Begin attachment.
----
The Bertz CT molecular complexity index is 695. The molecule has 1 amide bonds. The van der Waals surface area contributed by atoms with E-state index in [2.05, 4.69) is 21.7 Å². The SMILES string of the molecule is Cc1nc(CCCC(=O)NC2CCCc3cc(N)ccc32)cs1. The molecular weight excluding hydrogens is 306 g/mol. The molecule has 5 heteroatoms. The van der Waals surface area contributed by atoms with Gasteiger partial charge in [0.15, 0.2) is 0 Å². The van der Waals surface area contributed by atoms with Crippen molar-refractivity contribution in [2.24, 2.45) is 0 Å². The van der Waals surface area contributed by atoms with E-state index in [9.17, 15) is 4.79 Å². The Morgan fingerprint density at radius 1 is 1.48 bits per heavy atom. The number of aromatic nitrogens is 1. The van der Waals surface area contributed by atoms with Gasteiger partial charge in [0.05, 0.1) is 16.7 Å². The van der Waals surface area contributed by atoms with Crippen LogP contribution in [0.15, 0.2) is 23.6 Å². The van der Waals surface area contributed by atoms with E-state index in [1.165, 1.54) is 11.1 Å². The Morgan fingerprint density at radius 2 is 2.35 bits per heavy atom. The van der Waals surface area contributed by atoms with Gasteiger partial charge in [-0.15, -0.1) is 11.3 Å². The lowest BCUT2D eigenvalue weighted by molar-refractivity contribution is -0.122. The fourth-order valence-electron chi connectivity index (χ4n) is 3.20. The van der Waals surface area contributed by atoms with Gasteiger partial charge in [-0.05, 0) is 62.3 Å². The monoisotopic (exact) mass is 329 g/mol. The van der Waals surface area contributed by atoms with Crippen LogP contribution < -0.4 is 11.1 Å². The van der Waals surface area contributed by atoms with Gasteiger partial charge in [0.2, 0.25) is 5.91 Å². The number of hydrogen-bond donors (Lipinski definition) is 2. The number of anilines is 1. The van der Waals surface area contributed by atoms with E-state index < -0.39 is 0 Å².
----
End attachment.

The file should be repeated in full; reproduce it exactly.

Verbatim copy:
The Bertz CT molecular complexity index is 695. The molecule has 1 amide bonds. The van der Waals surface area contributed by atoms with E-state index in [2.05, 4.69) is 21.7 Å². The SMILES string of the molecule is Cc1nc(CCCC(=O)NC2CCCc3cc(N)ccc32)cs1. The molecular weight excluding hydrogens is 306 g/mol. The molecule has 5 heteroatoms. The van der Waals surface area contributed by atoms with Gasteiger partial charge in [0.15, 0.2) is 0 Å². The van der Waals surface area contributed by atoms with Crippen molar-refractivity contribution in [2.24, 2.45) is 0 Å². The van der Waals surface area contributed by atoms with E-state index in [9.17, 15) is 4.79 Å². The Morgan fingerprint density at radius 1 is 1.48 bits per heavy atom. The number of aromatic nitrogens is 1. The van der Waals surface area contributed by atoms with Gasteiger partial charge in [0.05, 0.1) is 16.7 Å². The van der Waals surface area contributed by atoms with Crippen LogP contribution in [0.15, 0.2) is 23.6 Å². The van der Waals surface area contributed by atoms with E-state index in [1.165, 1.54) is 11.1 Å². The Morgan fingerprint density at radius 2 is 2.35 bits per heavy atom. The van der Waals surface area contributed by atoms with Gasteiger partial charge in [-0.15, -0.1) is 11.3 Å². The lowest BCUT2D eigenvalue weighted by molar-refractivity contribution is -0.122. The fourth-order valence-electron chi connectivity index (χ4n) is 3.20. The van der Waals surface area contributed by atoms with Gasteiger partial charge in [-0.05, 0) is 62.3 Å². The monoisotopic (exact) mass is 329 g/mol. The van der Waals surface area contributed by atoms with Crippen LogP contribution < -0.4 is 11.1 Å². The van der Waals surface area contributed by atoms with Gasteiger partial charge in [0.2, 0.25) is 5.91 Å². The number of hydrogen-bond donors (Lipinski definition) is 2. The number of anilines is 1. The van der Waals surface area contributed by atoms with E-state index < -0.39 is 0 Å².